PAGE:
The New York Mets announced on Tuesday, August 26th that Matt Harvey has a torn UCL in the elbow. Harvey will miss the rest of the 2013 season. The news came as a shock to many (including Harvey) and was devastating to Met fans everywhere.
With all of the young talent rising into the league, Matt Harvey emerged as a top candidate for greatness. The Mets knew it too and went to great measures to ensure their star stayed healthy. They went by the book only for it to lead to a partially torn ligament in Harvey’s elbow; an injury that typically leads to Tommy John surgery.
Currently this season, Harvey is 9-5 with a 2.27 ERA, 191 strikeouts, and a .93 WHIP. He is on pace for one of the most dynamic and electrifying rookie seasons we have ever seen. Harvey, and the rest of the young Mets, were a glimmer of hope during an otherwise disappointing 4th place season.Though it has not been announced whether he will undergo surgery, all of the signs say he will. It is not completely necessary, but no surgery could result in major problems down the road. These problems are exactly what the Mets want to avoid. Tommy John means missing all of next season.
Harvey is not the first young pitcher to have early arm issues. Fellow pitchers Stephen Strasburg and Brandon Beachy had their share of DL stints. Both came back strong, but for short periods of time. Ball-clubs are having to be cautious and are assuming no guarantees of having fully healthy pitchers. For Beachy, it was a year of rehabbing, a month in the majors, and then back on the DL. Strasburg was able to hold his own, but there were moments when he was in obvious pain. He has pitched well for the Nationals, which should bring hope to Harvey and other young pitchers who may get injured. In 2013, pitchers are averaging 5.71 innings per outing, a full inning less than in 1972. Yet even with the shortage of innings, pitchers are getting hurt more than ever. For Harvey’s sake, I hope the trainers can minimize the damage and keep him on the field.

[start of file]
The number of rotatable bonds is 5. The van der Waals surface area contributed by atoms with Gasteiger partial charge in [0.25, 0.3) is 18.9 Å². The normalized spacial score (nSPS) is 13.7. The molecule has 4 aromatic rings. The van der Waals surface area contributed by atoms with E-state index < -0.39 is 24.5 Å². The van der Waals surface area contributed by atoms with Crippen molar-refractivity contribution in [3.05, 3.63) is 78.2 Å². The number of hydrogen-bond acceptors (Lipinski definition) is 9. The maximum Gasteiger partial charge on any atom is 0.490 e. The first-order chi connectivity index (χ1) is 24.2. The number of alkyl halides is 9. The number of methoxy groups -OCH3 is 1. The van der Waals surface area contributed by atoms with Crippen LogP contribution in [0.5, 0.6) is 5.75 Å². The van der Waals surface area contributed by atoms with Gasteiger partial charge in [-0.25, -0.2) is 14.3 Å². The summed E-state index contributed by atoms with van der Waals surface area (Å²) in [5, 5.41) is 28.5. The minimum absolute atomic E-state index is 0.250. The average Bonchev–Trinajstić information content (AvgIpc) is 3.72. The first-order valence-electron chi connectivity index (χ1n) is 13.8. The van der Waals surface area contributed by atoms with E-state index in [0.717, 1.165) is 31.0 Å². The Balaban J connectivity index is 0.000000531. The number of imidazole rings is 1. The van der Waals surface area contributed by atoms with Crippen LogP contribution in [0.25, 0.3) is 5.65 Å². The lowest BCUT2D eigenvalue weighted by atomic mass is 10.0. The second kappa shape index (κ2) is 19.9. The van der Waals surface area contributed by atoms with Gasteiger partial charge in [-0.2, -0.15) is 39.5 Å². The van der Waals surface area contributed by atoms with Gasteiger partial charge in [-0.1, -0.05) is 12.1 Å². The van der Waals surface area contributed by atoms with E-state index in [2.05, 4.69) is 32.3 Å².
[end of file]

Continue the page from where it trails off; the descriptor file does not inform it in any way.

Recent injuries to these pitchers bring questions on if we will ever see another 300 game winner in professional baseball. The last to achieve this was Randy Johnson in 2009. To reach the 300 mark, a pitcher typically needs to average 15 wins over a 20 year span. In today’s game, only four pitchers have over 200 wins. Out of those four, none are under the age of 30. Meaning no current pitcher above the age of 30 has a remote chance of reaching this milestone. This leaves us waiting for at least the next decade. Though 24 and only 12 wins under his belt, Harvey has the intangibles to be consistent in this league and to be the future name on this exclusive list.
If Harvey cannot go next season, it would be a huge blow to the Mets organization. It is hard to imagine that a few months ago he was starting the All-Star Game and being compared to Tom Seaver. Now we are discussing the possibility of a one and a half year absence from baseball. This injury is by no means career ending, but certainly one that will hold back the future of this young ball club.
For baseball fans everywhere, this is tough to see. Just have to keep in mind, he is not done yet.
***There are 124 current major league pitchers who have had Tommy John surgery, including Adam Wainwright, Joe Nathan, and Jordan Zimmerman.